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Why are more people attracted to bass than treble or midrange? - Page 2

post #16 of 44

ibuds:  no bass

'better headphone:'  omg it has bass!  this must mean it's good, more must be a better thing!

really expensive headphone: omg it doesn't have more bass!  this must mean it's bad

 

 

And yes, actually feeling bass resonating in your cavities is something people think that more bass from headphones can produce.  About the most they get is the actual, flimsy frame of the headphone moving around on top of their skin because of too much bass pressure.

post #17 of 44

I think that is mostly young people who subscribe to the "more is better" theory and home theater people who want the Death Star to make their windows rattle. The truth is, the most important range in rock music in particular is the lower mids and mids. That's where the vocals and guitars sit. Take those frequencies out and you might as well be listening to a CD playing in the apartment next door.

post #18 of 44

For myself i'd say. . .the tell tale signs of cheap speakers are not being able to handle bass w/o rattle, sounding tinny and unclear. That being said for the most part I haven't heard any cheap speakers that deliver good deep bass. I also feel it is easy for a speaker to deliver crisp highs easily but bass is difficult to get right. In short BASS = Quality.

post #19 of 44

I have a set of $100 Altec Lansing speakers on my computer that come with a weirdly shaped subwoofer. It's capable of putting out lots of deep bass without rattling. But its shortcoming is being able to cover the entire audible spectrum with anywhere close to a flat response. The crossover from the sub to the dinky ass mains has such a wide gap, it's like a firebreak in the middle of the sound.

post #20 of 44

The big problem with bass reproduction is getting quality rather than quantity.

 

Sometimes people say my favourite headphones, the AKG K702s are bass shy, but the quality of the bass with them is superb.

 

In the late romantic era of classical music there was tremendous experimentation using different combinations of bass instruments and methods of playing them to get an amazingly rich variety of bass sounds.

 

The K702s reproduce these wonderful bass sounds better than any other headphone I've ever heard, so I am amazed when I see the bass of the K702s criticised.

post #21 of 44
Quote:
Originally Posted by bigshot View Post

I have a set of $100 Altec Lansing speakers on my computer that come with a weirdly shaped subwoofer. It's capable of putting out lots of deep bass without rattling. But its shortcoming is being able to cover the entire audible spectrum with anywhere close to a flat response. The crossover from the sub to the dinky ass mains has such a wide gap, it's like a firebreak in the middle of the sound.

 

Well, I always prefered running low end bass on seperate speakers. Eq the low end freqs out on everything but the sub.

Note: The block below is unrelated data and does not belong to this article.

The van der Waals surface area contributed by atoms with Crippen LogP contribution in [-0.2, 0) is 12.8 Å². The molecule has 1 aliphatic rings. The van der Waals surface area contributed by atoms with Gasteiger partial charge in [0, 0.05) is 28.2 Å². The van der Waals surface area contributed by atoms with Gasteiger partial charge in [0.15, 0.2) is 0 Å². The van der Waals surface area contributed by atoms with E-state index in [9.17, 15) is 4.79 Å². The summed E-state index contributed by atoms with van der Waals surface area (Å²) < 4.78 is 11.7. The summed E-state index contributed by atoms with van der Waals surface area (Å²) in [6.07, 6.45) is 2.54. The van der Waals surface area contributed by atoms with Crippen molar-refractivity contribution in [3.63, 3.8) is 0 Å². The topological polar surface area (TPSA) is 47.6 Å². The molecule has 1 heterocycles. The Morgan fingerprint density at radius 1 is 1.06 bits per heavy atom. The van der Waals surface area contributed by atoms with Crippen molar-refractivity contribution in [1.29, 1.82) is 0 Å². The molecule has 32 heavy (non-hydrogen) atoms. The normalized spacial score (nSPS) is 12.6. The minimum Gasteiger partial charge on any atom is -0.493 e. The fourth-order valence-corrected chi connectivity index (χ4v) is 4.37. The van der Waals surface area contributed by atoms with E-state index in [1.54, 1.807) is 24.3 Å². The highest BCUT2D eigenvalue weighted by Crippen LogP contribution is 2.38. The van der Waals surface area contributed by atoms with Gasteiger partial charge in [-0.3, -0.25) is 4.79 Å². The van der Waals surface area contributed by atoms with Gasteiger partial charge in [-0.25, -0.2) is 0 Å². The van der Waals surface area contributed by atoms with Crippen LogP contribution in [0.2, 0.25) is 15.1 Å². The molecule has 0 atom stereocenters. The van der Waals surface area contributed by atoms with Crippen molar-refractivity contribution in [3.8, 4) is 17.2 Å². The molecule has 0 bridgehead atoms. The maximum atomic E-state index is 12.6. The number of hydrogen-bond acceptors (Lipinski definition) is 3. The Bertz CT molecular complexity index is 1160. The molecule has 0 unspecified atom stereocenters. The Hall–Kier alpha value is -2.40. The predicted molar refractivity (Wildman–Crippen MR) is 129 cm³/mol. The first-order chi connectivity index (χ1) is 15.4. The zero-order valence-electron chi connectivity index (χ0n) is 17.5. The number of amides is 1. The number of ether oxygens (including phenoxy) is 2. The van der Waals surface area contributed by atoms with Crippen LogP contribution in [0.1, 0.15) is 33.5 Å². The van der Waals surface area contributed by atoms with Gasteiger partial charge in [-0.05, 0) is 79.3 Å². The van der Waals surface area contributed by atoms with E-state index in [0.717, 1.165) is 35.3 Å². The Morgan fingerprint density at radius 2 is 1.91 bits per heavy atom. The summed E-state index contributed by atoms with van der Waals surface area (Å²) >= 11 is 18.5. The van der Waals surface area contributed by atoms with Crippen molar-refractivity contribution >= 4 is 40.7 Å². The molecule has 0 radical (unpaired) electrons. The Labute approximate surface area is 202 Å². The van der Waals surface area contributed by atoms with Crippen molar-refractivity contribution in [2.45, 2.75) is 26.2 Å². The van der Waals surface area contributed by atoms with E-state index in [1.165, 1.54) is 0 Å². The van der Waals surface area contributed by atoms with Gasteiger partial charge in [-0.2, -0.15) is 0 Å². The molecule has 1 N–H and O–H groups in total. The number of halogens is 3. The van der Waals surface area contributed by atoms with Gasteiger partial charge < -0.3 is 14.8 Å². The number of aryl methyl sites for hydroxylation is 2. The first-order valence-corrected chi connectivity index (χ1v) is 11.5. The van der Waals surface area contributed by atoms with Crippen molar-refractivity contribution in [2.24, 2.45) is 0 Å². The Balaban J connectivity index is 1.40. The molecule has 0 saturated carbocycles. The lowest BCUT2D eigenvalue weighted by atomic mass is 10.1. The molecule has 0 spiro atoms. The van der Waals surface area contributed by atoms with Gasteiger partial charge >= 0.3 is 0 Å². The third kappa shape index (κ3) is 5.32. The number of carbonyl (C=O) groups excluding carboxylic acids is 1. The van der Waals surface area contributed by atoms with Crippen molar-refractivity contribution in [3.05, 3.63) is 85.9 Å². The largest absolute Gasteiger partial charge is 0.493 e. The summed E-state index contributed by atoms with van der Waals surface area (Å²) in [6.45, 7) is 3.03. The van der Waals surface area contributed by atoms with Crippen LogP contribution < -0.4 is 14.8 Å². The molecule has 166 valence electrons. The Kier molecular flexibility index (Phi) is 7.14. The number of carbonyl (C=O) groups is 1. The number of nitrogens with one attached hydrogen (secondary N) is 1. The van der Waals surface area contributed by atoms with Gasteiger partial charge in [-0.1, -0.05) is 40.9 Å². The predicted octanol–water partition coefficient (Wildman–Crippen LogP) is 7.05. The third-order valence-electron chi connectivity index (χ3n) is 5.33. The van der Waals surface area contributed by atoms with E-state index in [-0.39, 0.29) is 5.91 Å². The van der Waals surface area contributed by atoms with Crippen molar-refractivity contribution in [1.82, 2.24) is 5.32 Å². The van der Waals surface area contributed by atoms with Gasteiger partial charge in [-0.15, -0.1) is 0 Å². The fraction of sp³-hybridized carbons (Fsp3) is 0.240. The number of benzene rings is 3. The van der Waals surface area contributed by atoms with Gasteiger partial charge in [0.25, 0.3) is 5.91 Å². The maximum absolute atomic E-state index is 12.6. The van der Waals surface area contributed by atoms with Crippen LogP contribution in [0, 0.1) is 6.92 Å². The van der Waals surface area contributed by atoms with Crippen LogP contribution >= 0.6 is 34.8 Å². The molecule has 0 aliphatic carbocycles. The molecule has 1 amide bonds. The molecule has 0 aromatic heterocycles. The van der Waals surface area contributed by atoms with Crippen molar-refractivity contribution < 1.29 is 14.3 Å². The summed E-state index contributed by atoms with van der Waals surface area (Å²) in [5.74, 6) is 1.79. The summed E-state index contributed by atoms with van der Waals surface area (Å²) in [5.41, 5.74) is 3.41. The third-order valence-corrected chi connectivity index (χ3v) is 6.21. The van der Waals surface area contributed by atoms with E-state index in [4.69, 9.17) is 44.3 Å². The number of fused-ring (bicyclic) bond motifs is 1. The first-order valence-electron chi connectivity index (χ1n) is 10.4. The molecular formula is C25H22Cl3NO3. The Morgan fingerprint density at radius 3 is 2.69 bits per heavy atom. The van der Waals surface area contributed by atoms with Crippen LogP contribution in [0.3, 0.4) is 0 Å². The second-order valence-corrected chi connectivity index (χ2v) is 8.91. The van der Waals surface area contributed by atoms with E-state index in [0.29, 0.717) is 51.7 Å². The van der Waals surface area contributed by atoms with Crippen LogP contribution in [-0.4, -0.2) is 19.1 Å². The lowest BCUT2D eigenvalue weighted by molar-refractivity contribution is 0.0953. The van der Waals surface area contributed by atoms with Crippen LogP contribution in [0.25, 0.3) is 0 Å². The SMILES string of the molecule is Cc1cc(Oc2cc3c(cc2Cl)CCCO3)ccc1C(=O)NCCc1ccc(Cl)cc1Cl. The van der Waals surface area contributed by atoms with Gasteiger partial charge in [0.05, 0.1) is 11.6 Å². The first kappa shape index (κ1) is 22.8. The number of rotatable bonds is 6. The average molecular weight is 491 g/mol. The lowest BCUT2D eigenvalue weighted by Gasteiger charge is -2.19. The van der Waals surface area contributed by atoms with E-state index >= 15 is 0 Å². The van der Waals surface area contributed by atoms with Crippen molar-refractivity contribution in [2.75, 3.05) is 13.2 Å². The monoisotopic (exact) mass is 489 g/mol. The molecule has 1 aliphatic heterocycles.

Quote:
Originally Posted by p a t r i c k View Post

The big problem with bass reproduction is getting quality rather than quantity.

 

Sometimes people say my favourite headphones, the AKG K702s are bass shy, but the quality of the bass with them is superb.

 

In the late romantic era of classical music there was tremendous experimentation using different combinations of bass instruments and methods of playing them to get an amazingly rich variety of bass sounds.

 

The K702s reproduce these wonderful bass sounds better than any other headphone I've ever heard, so I am amazed when I see the bass of the K702s criticised.

 

I agree here. It’s all about quality and accuracy. I always ran JL subs in my car so my benchmark for bass is based on those bad boys. I most recently had a W7 13.5 in there and the bass reproduction was outstanding. Unmatched. In headphones I love Sennheiser 6 and 8s the bass is beautiful when compared to many other iems..

post #22 of 44
The problem isn't low bass it's a smooth response from the low bass all the way up to the mids. With tiny mains there's inevitably a break in the sound in the upper bass/low mids.
post #23 of 44

In my experience, people who seeks rumbling bass and sparkling treble is confused about the idea of good sound.

They have never heard a smooth liquid and powerful midrange, so they dont really know what a good midrange can do to the music. 

post #24 of 44

Velocity nailed it

post #25 of 44
Quote:
Originally Posted by bigshot View Post

Velocity nailed it

 

More by correlation than by causation, I reckon.

I think those who mentioned rhythm having a large part of this hit the nail with more precision, and that there is much commonality between people enjoying heavily rhythm-based music and people not having been exposed to high quality sound systems.

 

I prefer a bit of a warm tilt on average, but the additional bass boost I enjoy with Mastodon will sound completely misplaced with Maurizio Pollini.

post #26 of 44
Quote:
Originally Posted by Velocity View Post

In my experience, people who seeks rumbling bass and sparkling treble is confused about the idea of good sound.

They have never heard a smooth liquid and powerful midrange, so they dont really know what a good midrange can do to the music. 

 

Spoken like a true Sennheiser man 

post #27 of 44
Moar is better ain't it?
post #28 of 44

If I remember correctly.....the high range of hearing is first to go due to damage and age.

 

Plus you can feel bass.....if I "feel" treble it's my ears letting me know which parts of my hearing are damaged(annoying!).

post #29 of 44
Quote:
Originally Posted by Strangelove424 View Post

Spoken like a true Sennheiser man 

+1

post #30 of 44

Treble and mids leaves the auditory door open to sibilance.

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